A 6-week-old female tiger (Panthera tigris) weighing 4 kg was presented to the University of Florida College of Veterinary Medicine, Zoological Medicine Department 1 week after being attacked by an adult tiger. The young tiger suffered multiple severe skin lacerations (including a degloving injury to the left hind leg) and had to have its ears and tail amputated at a local veterinarian. The lacerations were cleaned and sutured, but after 1 week the lesions were infected and dehiscing, the tiger was weak and anemic. Intravenous fluid therapy, nasogastric tube, CBC, chemistries, wound culture and systemic antibiotics were initiated. The wounds were treated with wet-to-dry bandages that were changed daily under isoflurane anesthesia.
Most wounds healed within 2 weeks, except one large defect over the left leg that could not be closed. This wound developed into an indolent “pocket” wound, condition commonly seen in felids where the wound fails to contract and epithelialize despite the presence of a healthy granulation bed.2,4 A caudal superficial epigastric skin flap was surgically utilized to cover the defect, but did not adhere well to the granulation tissue over a period of 1 month and became severely infected despite the daily bandage changes.
At that point, 4 weeks post-surgery (6 weeks post-presentation), University of Florida Shands’ Hospital Burn Unit staff was consulted and a novel technique called the Vacuum-Assisted Closure (VAC, Kinetic Concepts Inc, San Antonio, TX, USA) was attempted on this animal. This technique is currently used in humans with burns, acute and chronic wounds as well as skin grafts and is proven to quicken healing compared to standard wet-to-dry bandages.1,3 A silver coated dressing was placed over the wounds (Acticoat burn dressing, Westaim Biomedical) to control infection. A sterile sponge was placed on the defect, covered with transparent adhesive dressings (Steri-Drape and Tegaderm, 3M, St. Paul, MN, USA) and sealed using a protective skin barrier (Stomahesive paste, Convatec, Bristol-Squibb, Princeton, NJ, USA). The covered wound was hooked up to a suction pump via a plastic tubing that created constant subatmospheric pressure on the wound. Systemic antibiotics were stopped, and the tiger was placed under this negative pressure bandage continuously for 4 weeks.
The VAC system expedites wound healing by creating a subatmospheric pressure on the wound, increasing blood flow, creating a quicker granulation rate formation and reduced tissue. The bandages were changed every other day under general anesthesia because the animal would not let us change it awake. The infection cleared up and the flap finally adhered after 4 weeks of VAC therapy (10 weeks post-presentation). The remaining deficit was treated using wet-to-dry bandages and let to heal by secondary intention. The tiger was sent back home 4 months after presentation, weighing 24 kg. In conclusion, the technique revealed to be very effective, although high maintenance. This presentation covers the management of chronic wound in a young growing carnivore with the use of a new technique (VAC).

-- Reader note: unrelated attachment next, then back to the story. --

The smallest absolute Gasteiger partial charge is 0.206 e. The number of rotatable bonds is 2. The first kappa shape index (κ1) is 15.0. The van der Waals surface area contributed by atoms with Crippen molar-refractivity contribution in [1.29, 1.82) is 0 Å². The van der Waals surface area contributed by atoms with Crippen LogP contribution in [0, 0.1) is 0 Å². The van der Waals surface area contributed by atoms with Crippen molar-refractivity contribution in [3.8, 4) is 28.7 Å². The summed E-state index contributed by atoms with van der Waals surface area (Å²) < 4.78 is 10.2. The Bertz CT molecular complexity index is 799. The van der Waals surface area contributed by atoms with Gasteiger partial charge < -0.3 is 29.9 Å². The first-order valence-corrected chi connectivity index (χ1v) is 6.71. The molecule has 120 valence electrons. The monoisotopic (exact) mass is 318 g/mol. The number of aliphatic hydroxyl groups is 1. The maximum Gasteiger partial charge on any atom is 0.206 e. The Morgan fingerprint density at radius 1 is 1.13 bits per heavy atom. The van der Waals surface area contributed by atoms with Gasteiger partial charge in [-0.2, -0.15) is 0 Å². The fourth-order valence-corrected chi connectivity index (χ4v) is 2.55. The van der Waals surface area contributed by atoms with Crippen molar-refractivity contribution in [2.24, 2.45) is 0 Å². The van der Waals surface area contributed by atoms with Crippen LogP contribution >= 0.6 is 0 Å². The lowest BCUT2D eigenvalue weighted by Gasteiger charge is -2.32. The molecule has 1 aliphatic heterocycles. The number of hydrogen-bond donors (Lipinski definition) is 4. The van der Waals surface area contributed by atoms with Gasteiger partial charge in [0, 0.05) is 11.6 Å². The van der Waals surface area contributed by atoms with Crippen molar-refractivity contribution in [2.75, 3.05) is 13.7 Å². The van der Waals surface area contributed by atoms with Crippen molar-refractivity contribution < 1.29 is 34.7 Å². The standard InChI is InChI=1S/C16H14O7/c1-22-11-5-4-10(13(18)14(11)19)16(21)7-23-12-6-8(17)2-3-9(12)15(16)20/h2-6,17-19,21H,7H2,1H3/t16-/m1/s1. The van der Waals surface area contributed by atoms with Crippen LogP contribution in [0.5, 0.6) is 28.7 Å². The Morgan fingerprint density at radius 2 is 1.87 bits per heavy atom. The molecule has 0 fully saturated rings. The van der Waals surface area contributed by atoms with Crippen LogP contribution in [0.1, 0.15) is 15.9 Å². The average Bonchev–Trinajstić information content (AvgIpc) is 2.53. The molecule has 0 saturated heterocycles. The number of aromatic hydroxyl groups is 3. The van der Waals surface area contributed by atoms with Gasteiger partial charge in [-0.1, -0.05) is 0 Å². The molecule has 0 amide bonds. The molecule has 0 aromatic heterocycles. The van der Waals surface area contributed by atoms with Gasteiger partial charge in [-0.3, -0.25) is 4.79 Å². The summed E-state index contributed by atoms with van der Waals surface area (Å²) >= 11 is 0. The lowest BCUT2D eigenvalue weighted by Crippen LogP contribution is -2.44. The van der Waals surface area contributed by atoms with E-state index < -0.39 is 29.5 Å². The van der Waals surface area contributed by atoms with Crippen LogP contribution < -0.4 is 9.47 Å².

Thanks to all the University of Florida Wildlife ward staff and students on the rotation for the extensive management of this case, the Surgery department for their help and advice, to Dr. Mozingo and the University of Florida, Shands Hospital Burn Unit department for their help, advice and donation of equipment and material. Thanks to KCI for donating their pump to the Zoological Medicine department.
1. Joseph E, Hamori CA, Bergman S, Roaf E, Swann NF, Anastasi GW. A prospective randomized trial of vacuum-assisted closure versus standard therapy of chronic nonhealing wounds. Wounds: a compendium of clinical research and practice. 2000;12:60–67.
2. Lascelles BD, White RA. Combined omental pedicle grafts and thoracodorsal axial pattern flaps for the reconstruction of chronic, nonhealing axillary wounds in cats. Vet Surg. 2001;30:380–385.
3. Morykwas MJ, Argenta LC, Shelton-Brown EI, McGuirt W. Vacuum assisted closure: A new method for wound control and treatment: Animal studies and basic foundation. Annals of plastic surgery. 1997;38:553–562.
4. Pavletic MM. Atlas of Small Animal Reconstructive Surgery, 2nd ed. Philadelphia, PA: WB Saunders; 1999.